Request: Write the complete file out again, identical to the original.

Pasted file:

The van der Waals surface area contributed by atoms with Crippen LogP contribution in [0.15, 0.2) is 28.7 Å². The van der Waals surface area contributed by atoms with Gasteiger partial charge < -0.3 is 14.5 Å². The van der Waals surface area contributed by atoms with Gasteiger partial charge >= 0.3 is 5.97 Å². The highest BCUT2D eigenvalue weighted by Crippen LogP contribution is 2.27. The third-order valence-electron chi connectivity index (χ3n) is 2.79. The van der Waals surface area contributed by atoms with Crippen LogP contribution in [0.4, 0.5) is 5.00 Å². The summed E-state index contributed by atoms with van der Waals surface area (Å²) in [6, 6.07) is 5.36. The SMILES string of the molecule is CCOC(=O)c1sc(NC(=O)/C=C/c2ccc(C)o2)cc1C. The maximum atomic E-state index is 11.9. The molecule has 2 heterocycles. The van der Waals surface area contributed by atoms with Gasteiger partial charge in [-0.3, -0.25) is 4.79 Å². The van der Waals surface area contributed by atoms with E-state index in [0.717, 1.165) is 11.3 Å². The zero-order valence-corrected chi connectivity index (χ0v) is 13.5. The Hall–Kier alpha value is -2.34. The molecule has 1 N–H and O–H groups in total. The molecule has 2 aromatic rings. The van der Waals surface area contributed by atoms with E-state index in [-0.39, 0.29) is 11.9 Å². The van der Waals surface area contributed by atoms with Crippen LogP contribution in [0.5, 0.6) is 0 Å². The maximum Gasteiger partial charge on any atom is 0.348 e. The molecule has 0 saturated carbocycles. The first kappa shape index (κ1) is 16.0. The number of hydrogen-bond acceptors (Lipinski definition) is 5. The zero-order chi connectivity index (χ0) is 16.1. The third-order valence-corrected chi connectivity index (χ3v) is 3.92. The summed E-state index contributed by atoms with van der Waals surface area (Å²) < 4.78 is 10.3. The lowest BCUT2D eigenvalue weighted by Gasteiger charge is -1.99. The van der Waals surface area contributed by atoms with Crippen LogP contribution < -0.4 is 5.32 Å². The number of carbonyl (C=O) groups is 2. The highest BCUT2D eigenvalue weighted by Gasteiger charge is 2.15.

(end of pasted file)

The van der Waals surface area contributed by atoms with Crippen LogP contribution in [0.15, 0.2) is 28.7 Å². The van der Waals surface area contributed by atoms with Gasteiger partial charge < -0.3 is 14.5 Å². The van der Waals surface area contributed by atoms with Gasteiger partial charge >= 0.3 is 5.97 Å². The highest BCUT2D eigenvalue weighted by Crippen LogP contribution is 2.27. The third-order valence-electron chi connectivity index (χ3n) is 2.79. The van der Waals surface area contributed by atoms with Crippen LogP contribution in [0.4, 0.5) is 5.00 Å². The summed E-state index contributed by atoms with van der Waals surface area (Å²) in [6, 6.07) is 5.36. The SMILES string of the molecule is CCOC(=O)c1sc(NC(=O)/C=C/c2ccc(C)o2)cc1C. The maximum atomic E-state index is 11.9. The molecule has 2 heterocycles. The van der Waals surface area contributed by atoms with Gasteiger partial charge in [-0.3, -0.25) is 4.79 Å². The van der Waals surface area contributed by atoms with E-state index in [0.717, 1.165) is 11.3 Å². The zero-order valence-corrected chi connectivity index (χ0v) is 13.5. The Hall–Kier alpha value is -2.34. The molecule has 1 N–H and O–H groups in total. The molecule has 2 aromatic rings. The van der Waals surface area contributed by atoms with E-state index in [-0.39, 0.29) is 11.9 Å². The van der Waals surface area contributed by atoms with Crippen LogP contribution in [0.5, 0.6) is 0 Å². The maximum Gasteiger partial charge on any atom is 0.348 e. The molecule has 0 saturated carbocycles. The first kappa shape index (κ1) is 16.0. The number of hydrogen-bond acceptors (Lipinski definition) is 5. The zero-order chi connectivity index (χ0) is 16.1. The third-order valence-corrected chi connectivity index (χ3v) is 3.92. The summed E-state index contributed by atoms with van der Waals surface area (Å²) < 4.78 is 10.3. The lowest BCUT2D eigenvalue weighted by Gasteiger charge is -1.99. The van der Waals surface area contributed by atoms with Crippen LogP contribution < -0.4 is 5.32 Å². The number of carbonyl (C=O) groups is 2. The highest BCUT2D eigenvalue weighted by Gasteiger charge is 2.15.